A graduate from Pune’s Film and Television Institute of India (FTII), Kapadia roped in Bhumisuta Das as the film’s narrator, a graduate from Delhi’s National School of Drama, whose voiceover takes one through the trials of L’s life. Kapadia was keen that the film should feel like a personal journal. Even as L, who is a student at FTII, talks of love, it’s not without the mention of caste since K’s parents won’t accept her, one from a lower caste. The shadowy realities of other incidents that affected campus life is where Kapadia trains her lens – be it of the Dalit scholar, of the University of Hyderabad, Rohith Vemula’s suicide in 2015, FTII protests in the same year, where the students refused to accept actor-turned-politician Gajendra Chauhan as their chairperson, the Jawaharlal Nehru University (JNU) protests next year or those at other universities around the country.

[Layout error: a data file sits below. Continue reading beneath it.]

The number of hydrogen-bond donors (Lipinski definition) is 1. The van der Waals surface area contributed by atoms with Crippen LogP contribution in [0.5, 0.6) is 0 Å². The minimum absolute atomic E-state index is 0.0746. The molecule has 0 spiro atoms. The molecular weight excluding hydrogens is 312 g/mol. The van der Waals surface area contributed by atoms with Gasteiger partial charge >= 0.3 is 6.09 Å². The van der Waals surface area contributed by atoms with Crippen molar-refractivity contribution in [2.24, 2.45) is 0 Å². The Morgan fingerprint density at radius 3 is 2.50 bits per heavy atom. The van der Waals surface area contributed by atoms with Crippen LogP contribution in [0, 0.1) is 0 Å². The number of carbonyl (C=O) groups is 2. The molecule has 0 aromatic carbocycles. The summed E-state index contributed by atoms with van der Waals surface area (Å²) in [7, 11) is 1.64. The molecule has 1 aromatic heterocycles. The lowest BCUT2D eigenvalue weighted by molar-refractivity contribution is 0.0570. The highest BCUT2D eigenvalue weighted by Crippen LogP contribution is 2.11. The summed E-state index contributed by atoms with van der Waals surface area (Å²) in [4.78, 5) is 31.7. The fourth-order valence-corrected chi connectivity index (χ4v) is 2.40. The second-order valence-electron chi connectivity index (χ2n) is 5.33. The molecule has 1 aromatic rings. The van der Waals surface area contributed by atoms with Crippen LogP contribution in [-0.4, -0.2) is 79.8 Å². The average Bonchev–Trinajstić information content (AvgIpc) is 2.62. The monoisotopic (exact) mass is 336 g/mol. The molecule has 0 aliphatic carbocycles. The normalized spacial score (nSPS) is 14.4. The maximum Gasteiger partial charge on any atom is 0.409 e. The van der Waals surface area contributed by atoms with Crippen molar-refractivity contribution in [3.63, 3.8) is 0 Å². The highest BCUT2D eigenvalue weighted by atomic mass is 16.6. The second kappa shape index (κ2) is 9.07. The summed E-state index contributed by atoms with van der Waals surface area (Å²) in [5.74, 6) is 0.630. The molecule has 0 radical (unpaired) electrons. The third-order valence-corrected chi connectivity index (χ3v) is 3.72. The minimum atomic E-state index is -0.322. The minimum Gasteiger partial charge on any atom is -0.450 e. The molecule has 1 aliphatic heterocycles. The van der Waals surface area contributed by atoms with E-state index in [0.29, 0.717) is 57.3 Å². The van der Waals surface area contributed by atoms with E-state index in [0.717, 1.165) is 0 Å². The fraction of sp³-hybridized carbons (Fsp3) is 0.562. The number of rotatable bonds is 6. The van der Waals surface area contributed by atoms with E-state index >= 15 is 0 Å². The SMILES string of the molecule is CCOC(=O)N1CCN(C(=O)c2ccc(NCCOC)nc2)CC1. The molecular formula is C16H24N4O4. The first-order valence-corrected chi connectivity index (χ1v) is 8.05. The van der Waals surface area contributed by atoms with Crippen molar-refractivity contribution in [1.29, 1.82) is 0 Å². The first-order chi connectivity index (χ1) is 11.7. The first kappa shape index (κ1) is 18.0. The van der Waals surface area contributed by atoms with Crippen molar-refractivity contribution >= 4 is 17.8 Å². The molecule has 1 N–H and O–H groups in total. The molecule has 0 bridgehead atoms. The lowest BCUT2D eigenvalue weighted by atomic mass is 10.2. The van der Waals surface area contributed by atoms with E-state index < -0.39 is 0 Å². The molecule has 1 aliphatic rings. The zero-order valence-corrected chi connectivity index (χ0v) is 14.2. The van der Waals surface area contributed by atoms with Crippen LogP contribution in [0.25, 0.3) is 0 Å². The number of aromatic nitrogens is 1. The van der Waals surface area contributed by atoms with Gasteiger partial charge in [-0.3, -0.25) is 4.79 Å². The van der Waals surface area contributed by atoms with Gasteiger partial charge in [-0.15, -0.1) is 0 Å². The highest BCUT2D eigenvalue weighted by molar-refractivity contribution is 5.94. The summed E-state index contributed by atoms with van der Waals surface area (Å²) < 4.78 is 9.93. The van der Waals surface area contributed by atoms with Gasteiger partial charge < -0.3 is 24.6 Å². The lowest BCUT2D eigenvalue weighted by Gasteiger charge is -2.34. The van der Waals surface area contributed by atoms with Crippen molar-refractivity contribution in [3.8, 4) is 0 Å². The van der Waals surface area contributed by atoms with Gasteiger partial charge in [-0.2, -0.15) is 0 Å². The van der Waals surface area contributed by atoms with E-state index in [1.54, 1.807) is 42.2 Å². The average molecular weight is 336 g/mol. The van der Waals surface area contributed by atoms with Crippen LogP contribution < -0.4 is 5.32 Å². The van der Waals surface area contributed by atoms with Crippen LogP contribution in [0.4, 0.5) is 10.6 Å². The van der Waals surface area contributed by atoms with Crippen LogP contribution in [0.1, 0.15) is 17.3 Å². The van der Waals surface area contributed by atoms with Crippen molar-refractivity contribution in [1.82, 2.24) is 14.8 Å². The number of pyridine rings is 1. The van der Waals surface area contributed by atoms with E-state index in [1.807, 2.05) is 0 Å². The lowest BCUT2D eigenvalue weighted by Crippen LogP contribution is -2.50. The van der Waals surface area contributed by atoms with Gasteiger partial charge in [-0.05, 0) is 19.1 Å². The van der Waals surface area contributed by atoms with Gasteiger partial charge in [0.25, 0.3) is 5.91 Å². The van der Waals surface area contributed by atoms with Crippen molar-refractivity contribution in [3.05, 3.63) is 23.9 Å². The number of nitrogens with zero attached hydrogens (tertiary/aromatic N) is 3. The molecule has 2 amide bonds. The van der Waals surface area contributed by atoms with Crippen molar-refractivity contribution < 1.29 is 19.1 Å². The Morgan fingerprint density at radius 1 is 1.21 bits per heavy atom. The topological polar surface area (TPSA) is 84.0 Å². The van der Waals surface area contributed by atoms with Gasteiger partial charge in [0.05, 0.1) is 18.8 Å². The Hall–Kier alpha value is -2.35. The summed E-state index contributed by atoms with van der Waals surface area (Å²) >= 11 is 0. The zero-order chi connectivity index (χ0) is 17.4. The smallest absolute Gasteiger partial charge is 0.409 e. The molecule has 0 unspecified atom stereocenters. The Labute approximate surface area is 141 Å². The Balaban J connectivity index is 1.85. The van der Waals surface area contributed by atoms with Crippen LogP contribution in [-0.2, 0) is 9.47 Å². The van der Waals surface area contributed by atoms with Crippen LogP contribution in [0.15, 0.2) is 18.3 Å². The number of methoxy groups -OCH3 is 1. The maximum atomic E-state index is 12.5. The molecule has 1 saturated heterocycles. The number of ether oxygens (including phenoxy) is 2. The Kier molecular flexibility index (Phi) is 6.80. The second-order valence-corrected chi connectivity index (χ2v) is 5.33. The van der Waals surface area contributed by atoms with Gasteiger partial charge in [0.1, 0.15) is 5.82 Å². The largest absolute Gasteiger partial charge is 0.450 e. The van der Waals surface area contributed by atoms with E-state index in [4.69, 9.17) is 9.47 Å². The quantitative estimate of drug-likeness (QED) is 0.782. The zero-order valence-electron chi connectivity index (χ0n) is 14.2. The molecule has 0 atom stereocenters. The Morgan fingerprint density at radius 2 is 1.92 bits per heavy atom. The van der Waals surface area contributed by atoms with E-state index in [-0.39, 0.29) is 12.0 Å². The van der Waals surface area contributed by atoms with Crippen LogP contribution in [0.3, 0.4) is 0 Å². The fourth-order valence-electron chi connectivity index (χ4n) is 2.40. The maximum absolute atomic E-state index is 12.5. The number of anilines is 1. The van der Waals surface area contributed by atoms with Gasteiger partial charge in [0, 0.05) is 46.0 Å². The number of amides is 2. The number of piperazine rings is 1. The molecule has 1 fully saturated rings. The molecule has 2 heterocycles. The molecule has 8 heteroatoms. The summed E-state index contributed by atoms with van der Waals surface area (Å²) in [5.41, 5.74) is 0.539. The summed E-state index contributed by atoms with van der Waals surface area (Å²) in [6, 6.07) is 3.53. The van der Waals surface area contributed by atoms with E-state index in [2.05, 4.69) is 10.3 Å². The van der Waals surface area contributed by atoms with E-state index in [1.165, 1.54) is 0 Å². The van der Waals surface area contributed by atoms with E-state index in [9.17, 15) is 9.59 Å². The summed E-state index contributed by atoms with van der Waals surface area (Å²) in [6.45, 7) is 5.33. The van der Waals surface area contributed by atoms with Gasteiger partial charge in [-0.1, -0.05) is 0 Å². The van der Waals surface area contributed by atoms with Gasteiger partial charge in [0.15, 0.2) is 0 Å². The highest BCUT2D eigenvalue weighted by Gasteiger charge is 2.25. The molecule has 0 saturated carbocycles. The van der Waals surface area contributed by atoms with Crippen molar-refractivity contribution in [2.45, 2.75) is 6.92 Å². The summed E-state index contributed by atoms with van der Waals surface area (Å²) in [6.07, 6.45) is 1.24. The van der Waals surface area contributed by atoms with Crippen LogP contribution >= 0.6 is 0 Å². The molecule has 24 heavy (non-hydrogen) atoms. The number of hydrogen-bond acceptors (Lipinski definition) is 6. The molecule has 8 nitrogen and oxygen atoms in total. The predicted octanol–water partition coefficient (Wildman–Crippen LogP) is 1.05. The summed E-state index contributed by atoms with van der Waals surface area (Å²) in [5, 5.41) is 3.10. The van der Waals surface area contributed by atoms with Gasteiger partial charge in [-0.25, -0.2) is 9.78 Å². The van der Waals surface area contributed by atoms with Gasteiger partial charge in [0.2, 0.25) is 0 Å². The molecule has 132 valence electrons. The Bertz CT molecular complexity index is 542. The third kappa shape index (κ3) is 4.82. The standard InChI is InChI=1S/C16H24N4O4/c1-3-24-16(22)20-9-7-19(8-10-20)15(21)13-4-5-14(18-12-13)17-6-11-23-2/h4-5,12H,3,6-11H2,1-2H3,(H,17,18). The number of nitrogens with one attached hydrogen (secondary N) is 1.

Kapadia also shows us the unseen and unheard in all of this. She uses silence through much of the film even when there is fervent activity on screen. There are students dancing, fiery speeches, police manhandling, yet through all of it her monochrome shots, many from FTII, are merged with other “found footage” to evoke a sense of melancholy.
The film title too, she says, was “found.” Kapadia’s partner and the film’s cinematographer and editor Ranabir Das had clicked a few photos at the FTII campus, when the two were students there. On one of these shoot nights, he came across a poem on a wall, titled “A Night of Knowing Nothing”. The poet was unknown. “The line really resonated with us,” says Kapadia. “There is also a vulnerability that this title evoked. The film could be perceived as one long unpredictable night, where we are in the dark about what will happen next,” says Kapadia.